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From: (Don Wilkins)
Newsgroups: rec.crafts.metalworking
Subject: Re: Chrome plating plastic?
Date: Wed, 06 Jan 1999 16:55:40 GMT

On Mon,  4 Jan 1999 21:02:10 -0500, Bernard O Carter
<> wrote:

>So exactly how does one chrome plate plastic. Is it something that could
>be set up in a small shop or do I need miles of tanks and millions of
>dollars? It would be most advantageous in my business to be able to do

If you are going to plate plastic a standard procedure is a surface
etch, a stannous chloride dip followed by a palladium chloride dip,
then electroless copper. At this point you have enough surface covered
to do an electroplate.

What happens is that some divalent tin is absorbed on the surface.
This tin reduces palladium to the metal which also sticks and then the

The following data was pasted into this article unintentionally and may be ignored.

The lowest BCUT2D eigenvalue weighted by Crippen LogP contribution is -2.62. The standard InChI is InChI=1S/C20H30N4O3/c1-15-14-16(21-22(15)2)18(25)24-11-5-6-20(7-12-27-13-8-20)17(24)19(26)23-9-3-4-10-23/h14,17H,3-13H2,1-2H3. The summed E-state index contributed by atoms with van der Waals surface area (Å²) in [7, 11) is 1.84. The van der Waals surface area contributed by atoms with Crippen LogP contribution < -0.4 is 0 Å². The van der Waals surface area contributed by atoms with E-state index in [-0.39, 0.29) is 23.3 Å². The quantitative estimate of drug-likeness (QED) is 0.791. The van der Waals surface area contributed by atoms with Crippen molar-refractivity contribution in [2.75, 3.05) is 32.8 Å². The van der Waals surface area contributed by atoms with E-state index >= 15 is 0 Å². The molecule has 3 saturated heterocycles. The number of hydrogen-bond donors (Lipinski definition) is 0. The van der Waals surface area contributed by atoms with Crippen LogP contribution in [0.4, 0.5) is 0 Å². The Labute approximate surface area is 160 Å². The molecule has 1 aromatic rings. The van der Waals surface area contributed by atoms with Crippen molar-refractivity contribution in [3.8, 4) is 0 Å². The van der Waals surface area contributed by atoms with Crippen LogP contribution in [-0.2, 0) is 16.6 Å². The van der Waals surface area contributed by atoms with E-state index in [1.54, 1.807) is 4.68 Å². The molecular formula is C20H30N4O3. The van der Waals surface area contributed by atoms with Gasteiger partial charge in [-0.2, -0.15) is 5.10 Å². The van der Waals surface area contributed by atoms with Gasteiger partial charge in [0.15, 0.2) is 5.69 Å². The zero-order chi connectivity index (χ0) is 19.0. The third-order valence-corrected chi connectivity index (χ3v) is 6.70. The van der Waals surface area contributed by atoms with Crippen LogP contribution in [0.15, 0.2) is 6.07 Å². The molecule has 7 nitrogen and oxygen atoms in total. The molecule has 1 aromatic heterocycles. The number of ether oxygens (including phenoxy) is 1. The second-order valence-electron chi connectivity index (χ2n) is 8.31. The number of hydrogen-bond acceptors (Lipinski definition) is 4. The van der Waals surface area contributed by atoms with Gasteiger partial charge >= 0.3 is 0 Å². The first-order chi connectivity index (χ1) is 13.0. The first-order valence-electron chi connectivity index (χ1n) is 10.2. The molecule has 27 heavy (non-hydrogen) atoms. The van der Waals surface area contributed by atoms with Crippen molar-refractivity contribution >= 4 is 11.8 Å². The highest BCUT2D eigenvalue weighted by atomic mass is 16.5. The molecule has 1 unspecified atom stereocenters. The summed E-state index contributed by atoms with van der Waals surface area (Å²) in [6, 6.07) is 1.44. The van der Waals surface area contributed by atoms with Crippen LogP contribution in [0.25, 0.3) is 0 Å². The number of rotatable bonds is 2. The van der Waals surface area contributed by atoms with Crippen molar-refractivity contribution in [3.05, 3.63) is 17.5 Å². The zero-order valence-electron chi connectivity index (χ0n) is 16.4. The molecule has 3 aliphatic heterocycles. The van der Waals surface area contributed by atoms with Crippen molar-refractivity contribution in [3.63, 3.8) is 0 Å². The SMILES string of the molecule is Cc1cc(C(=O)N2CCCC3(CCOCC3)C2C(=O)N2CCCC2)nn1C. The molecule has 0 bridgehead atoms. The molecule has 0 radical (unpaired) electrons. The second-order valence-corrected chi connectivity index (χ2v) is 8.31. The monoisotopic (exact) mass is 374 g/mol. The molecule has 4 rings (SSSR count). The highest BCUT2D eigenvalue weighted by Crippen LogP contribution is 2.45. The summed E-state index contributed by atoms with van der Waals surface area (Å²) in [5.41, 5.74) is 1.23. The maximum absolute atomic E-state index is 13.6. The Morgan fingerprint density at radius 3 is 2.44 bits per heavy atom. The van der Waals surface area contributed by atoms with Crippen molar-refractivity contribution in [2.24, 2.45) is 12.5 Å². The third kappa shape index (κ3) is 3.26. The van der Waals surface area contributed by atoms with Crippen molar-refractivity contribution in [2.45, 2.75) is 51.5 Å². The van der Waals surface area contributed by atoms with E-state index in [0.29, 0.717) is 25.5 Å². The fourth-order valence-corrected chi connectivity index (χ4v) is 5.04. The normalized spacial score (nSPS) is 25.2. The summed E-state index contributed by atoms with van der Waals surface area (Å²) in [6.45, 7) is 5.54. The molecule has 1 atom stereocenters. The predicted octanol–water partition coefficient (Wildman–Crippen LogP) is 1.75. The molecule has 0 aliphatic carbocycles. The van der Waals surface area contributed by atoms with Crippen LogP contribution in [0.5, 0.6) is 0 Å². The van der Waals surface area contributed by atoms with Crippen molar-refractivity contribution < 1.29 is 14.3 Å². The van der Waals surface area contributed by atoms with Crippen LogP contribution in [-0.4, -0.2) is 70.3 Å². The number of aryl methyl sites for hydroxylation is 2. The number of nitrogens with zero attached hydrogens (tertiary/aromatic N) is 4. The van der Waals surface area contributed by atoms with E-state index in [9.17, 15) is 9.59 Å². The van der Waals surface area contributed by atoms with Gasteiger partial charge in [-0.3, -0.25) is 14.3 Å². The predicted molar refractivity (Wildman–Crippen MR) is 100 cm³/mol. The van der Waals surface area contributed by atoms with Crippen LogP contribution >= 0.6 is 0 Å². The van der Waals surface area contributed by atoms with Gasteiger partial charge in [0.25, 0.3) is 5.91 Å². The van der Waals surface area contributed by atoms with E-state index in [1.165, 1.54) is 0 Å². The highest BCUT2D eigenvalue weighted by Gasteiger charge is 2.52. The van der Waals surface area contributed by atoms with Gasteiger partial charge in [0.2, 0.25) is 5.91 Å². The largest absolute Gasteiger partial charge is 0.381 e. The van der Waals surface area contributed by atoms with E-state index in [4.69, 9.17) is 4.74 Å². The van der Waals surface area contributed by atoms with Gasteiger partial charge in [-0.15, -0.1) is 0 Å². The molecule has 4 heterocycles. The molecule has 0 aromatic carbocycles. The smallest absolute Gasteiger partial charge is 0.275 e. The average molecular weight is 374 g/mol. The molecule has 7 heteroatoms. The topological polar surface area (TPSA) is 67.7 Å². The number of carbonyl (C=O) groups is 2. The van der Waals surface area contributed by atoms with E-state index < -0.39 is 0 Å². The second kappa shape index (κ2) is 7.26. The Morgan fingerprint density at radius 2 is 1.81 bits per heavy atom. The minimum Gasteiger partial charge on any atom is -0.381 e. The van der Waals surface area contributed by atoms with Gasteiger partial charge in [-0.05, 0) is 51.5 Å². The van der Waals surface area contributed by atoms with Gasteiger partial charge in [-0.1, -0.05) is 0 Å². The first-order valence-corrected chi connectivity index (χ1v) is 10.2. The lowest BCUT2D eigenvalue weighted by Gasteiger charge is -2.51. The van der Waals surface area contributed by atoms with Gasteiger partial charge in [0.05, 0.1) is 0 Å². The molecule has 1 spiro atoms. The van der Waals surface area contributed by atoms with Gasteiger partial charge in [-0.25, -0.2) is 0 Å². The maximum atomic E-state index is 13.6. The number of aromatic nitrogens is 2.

palladium surface will catalyze the electroless deposition of copper.
Once you have the thing copper plated you can plate what you want.

I would suggest bright nickel instead of chrome. Those chrome plating
baths contain sulfuric acid, hexavalent chromium and gas like crazy.
If you just gotta chrome plate get a chemical hood to contain the
splatter etc. and float plastic balls on the surface to minimize
spray. Read the MSDS on hexavalent chromium before buying any

Those chrome plated models you see probably have vapor deposited

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